My shoes are dead, long live my shoes
July 23, 2010
New Balance 760s. I bought them back in February of this year (2010) and they have been serving as my only pair of running shoes ever since. They’ve been serving me adequately, but here lately I’ve begun to suspect that they aren’t as fresh as they once were. I’ve been having some minor shin and foot pain and I’ve really been able to feel a lot more detail about the road surface. I had planned to wait until 500 miles to buy new shoes, but this week I decided that I’d go ahead and try to get some new ones after I ticked over 450 miles.
I headed over to the running store today to check out what they had. I showed the guy helping me my old shoes and he looked them over and asked if I wanted the same ones and I told him I wanted to try some others on to see what they felt like. He brought out a couple of pairs and when I tried on the first ones and took them for and experimental jog, I immediately realized that my old shoes where completely dead. The first ones were Brooks and they felt good, but were a bit snug. I tried some Nike shoes next that felt okay, but I wasn’t sure about them, they were also a bit snug. I then asked to try some Sauconys that I had tried the first time I bought shoes as well as a new pair of NB 760s just to see what new ones felt like. I didn’t care for the 760s, but the Sauconys were nice and I was about to settle on them, but asked to try on some wider Brooks. After trying the Brooks on, I decided that they beat out the Sauconys by a narrow margin.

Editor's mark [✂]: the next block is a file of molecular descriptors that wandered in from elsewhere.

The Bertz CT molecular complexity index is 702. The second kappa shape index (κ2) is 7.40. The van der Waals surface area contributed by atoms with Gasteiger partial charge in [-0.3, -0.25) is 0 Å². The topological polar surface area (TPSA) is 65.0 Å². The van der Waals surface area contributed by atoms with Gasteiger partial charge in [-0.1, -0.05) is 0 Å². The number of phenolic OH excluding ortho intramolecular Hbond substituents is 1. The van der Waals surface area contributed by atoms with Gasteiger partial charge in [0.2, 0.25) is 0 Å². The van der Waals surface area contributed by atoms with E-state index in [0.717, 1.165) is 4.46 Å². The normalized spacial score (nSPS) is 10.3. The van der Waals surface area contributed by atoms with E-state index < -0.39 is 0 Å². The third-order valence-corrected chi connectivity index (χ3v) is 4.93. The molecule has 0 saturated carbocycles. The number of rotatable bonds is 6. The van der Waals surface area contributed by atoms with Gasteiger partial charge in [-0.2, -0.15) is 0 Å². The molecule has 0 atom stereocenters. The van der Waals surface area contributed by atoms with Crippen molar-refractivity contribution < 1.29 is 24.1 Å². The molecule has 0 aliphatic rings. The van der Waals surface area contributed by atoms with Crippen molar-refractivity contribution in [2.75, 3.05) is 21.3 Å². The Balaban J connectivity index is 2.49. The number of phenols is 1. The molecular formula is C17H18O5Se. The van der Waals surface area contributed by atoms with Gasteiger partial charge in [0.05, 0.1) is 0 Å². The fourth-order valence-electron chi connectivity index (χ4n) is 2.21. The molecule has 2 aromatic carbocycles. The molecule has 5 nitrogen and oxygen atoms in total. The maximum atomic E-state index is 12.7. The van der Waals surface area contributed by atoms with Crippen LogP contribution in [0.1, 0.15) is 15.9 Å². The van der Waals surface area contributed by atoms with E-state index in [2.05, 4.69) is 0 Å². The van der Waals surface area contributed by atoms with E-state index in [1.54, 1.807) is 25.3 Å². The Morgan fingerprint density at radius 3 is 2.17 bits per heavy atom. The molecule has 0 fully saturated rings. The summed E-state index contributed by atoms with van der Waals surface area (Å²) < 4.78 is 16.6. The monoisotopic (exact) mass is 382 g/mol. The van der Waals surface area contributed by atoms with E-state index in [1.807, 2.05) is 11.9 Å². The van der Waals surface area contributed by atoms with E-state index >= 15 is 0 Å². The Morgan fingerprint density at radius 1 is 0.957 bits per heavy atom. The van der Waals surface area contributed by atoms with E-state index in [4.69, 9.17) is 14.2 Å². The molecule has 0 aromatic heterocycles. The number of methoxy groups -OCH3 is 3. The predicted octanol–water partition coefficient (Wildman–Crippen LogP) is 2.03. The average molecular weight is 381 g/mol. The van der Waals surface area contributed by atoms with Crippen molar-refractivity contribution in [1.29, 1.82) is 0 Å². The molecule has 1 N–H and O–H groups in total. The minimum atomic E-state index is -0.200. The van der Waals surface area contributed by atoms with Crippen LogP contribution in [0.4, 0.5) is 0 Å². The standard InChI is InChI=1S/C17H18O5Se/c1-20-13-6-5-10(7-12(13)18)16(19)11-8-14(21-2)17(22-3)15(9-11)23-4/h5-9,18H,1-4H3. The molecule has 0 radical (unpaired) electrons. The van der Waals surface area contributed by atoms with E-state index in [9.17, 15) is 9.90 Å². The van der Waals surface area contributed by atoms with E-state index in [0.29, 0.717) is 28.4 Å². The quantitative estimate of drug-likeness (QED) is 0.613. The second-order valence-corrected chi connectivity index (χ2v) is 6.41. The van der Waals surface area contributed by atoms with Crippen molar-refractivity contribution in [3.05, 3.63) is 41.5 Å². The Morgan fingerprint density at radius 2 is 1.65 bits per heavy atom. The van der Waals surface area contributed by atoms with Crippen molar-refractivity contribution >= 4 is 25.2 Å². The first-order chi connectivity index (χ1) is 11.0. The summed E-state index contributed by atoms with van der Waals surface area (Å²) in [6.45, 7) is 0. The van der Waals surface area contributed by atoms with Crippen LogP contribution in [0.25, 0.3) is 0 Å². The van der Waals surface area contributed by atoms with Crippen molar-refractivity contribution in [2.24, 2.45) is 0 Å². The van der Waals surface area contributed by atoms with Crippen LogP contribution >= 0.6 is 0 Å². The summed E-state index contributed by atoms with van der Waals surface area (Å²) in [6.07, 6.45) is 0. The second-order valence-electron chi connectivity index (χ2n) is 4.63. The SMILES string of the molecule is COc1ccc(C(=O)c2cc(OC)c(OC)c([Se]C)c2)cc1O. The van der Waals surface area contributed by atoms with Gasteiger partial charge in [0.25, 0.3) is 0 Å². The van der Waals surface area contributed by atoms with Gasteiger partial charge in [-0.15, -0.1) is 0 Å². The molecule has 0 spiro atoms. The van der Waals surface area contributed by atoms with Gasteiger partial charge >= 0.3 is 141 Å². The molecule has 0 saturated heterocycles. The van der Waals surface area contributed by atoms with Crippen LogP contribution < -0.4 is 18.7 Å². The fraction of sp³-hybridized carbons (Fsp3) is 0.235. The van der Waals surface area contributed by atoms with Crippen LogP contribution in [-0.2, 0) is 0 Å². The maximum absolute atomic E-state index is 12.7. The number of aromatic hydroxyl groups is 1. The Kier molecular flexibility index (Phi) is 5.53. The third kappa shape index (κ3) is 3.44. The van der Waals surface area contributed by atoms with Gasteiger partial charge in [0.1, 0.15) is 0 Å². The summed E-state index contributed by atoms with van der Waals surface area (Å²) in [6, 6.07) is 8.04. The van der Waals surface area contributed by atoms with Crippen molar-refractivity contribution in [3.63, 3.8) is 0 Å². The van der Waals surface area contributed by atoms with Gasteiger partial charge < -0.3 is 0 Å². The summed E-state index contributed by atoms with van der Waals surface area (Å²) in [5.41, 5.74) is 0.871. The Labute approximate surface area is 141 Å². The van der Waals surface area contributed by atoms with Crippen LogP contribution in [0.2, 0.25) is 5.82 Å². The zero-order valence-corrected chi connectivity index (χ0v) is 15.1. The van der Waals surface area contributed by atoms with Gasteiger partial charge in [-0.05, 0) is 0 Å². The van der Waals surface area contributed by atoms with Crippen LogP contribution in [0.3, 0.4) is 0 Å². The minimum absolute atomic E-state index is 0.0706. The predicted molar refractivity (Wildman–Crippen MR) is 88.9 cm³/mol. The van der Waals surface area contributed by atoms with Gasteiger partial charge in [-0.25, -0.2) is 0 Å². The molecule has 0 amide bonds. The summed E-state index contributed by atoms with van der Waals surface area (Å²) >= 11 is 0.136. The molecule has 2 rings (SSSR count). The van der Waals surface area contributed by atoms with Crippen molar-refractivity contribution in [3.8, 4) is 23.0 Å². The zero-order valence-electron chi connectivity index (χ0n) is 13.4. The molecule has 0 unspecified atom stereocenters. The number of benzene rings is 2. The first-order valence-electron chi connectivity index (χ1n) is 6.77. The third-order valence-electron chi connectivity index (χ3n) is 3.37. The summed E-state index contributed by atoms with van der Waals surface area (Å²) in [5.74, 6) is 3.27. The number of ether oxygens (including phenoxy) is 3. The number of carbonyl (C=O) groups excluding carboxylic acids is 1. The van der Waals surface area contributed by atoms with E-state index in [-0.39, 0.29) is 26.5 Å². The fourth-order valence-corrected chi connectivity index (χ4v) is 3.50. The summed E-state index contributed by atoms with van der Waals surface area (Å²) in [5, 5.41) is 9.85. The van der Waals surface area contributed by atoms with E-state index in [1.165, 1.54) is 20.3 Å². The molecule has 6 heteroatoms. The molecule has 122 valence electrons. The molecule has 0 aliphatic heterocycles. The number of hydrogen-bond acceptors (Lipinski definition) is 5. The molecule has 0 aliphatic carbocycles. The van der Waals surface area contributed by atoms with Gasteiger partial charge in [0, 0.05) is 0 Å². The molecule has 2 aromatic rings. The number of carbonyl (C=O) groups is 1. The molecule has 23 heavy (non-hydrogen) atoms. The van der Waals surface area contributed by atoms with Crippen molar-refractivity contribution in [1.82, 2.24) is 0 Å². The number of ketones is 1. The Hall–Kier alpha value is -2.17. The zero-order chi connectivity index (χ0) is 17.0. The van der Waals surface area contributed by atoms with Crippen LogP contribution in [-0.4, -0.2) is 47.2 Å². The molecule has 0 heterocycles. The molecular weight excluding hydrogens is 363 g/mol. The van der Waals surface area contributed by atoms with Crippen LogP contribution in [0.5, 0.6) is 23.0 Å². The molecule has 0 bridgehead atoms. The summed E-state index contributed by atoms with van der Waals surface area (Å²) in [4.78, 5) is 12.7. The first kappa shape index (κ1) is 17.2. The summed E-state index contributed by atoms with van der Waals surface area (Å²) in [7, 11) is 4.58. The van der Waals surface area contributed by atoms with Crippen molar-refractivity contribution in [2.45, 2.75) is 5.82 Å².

Brooks Adrenaline GTS 10s. They have a much softer feel than my old shoes and are a full ounce lighter as well (a noticeable difference). I was much more choosy about this second pair of shoes than the first. Having several months of running experience gives me a more intuitive feel for what I want (lighter and softer). I’ve also learned that it’s probably a good idea to get new shoes before you think you need them since I had no idea how dead my shoes were until I tried on new ones. My one piece of advice out of all of this is that if you have a couple hundred miles on your shoes, go ahead and try some new ones on so that you can gauge where your old shoes are in their replacement cycle. If you’ve got 400 or 500 miles on your shoes, you might be surprised at how a new pair feel.